Other more serious causes of heavy bleeding after  the 15th week of pregnancy  can be due to several reasons including the following.

  1. A placenta previa . Sometimes the placenta partially or completely blocks the cervix, and some placental vessels meanwhile stretch and rupture, leading to bleeding
  2. A placental abruption . It is a condition in which the detachment of the placenta from the uterine wall leads to bleeding
  3. The rupture of the uterus . In this case, the blood loss is caused by the rupture of the uterine wall
  4. The vasa previa . It is a rare cause of blood loss in which the  umbilical cord  attaches to the wall of the uterus causing fetal blood vessels to pass through the birth canal
  5. Of cervical abnormalities . Other possible causes may be due to inflammation of the cervix, cervical infections, premature opening of the cervix (leading to premature labor), some growths of cervical masses  .

Some advice, in case of losses

We indicate some general guidelines to reduce the risk of complications while waiting for the doctor to establish which factors are responsible for the problem:

  • drink plenty of water in order to prevent dehydration and also to keep under control some symptoms such as constipation;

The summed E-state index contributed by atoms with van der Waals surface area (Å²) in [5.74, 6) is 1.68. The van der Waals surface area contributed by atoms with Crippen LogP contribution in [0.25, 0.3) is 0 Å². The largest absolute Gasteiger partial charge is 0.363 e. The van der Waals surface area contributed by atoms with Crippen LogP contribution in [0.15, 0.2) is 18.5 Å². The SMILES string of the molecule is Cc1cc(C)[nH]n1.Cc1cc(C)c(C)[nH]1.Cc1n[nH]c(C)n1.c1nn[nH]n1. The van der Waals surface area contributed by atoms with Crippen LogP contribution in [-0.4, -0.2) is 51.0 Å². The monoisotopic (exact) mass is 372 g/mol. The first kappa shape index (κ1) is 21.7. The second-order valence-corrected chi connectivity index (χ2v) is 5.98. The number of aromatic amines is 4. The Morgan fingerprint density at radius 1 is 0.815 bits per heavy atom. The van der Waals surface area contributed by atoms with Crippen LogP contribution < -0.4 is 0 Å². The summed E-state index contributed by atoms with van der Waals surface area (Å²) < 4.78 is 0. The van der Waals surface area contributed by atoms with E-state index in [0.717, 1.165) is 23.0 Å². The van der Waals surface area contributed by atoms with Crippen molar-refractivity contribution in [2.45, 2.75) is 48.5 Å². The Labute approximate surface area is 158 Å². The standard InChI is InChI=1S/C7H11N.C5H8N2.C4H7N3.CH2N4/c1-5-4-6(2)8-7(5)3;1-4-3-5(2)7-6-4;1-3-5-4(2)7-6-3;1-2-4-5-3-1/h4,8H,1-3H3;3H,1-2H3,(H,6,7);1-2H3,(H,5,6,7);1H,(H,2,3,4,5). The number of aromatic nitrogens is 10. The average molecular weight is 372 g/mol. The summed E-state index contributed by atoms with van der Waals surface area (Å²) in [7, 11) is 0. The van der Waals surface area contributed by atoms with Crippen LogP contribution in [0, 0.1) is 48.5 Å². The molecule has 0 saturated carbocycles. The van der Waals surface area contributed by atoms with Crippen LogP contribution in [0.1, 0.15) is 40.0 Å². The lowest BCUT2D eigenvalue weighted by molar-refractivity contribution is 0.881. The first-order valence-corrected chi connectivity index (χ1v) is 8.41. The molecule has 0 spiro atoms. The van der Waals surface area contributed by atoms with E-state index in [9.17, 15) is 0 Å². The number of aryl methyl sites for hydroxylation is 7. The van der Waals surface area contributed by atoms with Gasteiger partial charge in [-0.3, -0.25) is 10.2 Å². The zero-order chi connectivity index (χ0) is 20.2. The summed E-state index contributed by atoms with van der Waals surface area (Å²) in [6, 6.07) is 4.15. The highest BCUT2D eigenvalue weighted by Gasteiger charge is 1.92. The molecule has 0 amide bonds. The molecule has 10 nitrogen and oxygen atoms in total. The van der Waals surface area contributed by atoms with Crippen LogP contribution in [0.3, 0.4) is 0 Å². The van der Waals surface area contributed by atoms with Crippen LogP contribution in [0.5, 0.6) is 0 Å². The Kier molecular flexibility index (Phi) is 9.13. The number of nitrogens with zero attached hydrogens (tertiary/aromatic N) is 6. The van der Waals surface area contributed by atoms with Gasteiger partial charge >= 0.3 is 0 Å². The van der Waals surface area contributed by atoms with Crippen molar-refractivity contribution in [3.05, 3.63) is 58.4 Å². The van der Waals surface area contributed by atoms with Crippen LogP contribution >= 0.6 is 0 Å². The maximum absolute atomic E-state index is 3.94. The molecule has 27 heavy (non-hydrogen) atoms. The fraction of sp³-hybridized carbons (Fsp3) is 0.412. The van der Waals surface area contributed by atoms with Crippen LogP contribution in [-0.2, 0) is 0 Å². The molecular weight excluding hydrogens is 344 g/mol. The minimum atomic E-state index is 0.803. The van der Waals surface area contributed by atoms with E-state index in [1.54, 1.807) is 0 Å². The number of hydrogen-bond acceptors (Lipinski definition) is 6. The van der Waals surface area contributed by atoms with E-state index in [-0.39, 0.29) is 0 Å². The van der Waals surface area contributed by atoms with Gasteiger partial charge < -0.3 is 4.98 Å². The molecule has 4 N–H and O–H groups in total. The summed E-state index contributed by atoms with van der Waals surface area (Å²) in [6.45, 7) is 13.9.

• rest while staying in bed;
  • Keep your feet elevated when sitting or lying down
  • avoid walking, taking stairs and lifting heavy objects;
  • Avoid exercise
  • monitor the amount of blood lost so you can see if blood loss is increasing;
  • Write down the type of bleeding: if the blood is dark red, pink or brown, if there are clots (bright red blood is often more worrying than brown spotting)
  • implement anti-stress techniques such as yoga.

When a medical examination is needed

In the following situations, a medical examination is still necessary.

  • Constant bleeding (even in small amounts) for more than 24 hours, at any stage of pregnancy .
  • Vaginal bleeding with loss of tissue, accompanied by intense abdominal cramps and pain in the lower back (may indicate a miscarriage).
  • Heavy bleeding accompanied by abdominal pain, fever (more than 38°C) and chills .
  • Light but recurring vaginal bleeding (in the second trimester), which goes away on its own within a couple of hours.
  • Heavy bleeding similar to menstruation, accompanied by pelvic pain, nausea and vomiting (could indicate ectopic pregnancy) .
  • Unexplained bleeding accompanied by dizziness, fainting and tachycardia (may indicate low blood pressure)
  • Vaginal bleeding accompanied by fever, nausea, pain during intercourse, or pain in the lower abdomen (may indicate the presence of a venereal disease such as chlamydia, gonorrhea, or other diseases such as urinary tract infections or kidney infections.

Katherine Johnson, M.D., is a board-certified obstetrician-gynecologist with clinical expertise in general obstetrics and gynecology, family planning, women’s health, and gynecology.

She is affiliated with the Obstetrics and Gynecology division at an undisclosed healthcare institution and the online platform, Maternicity.com.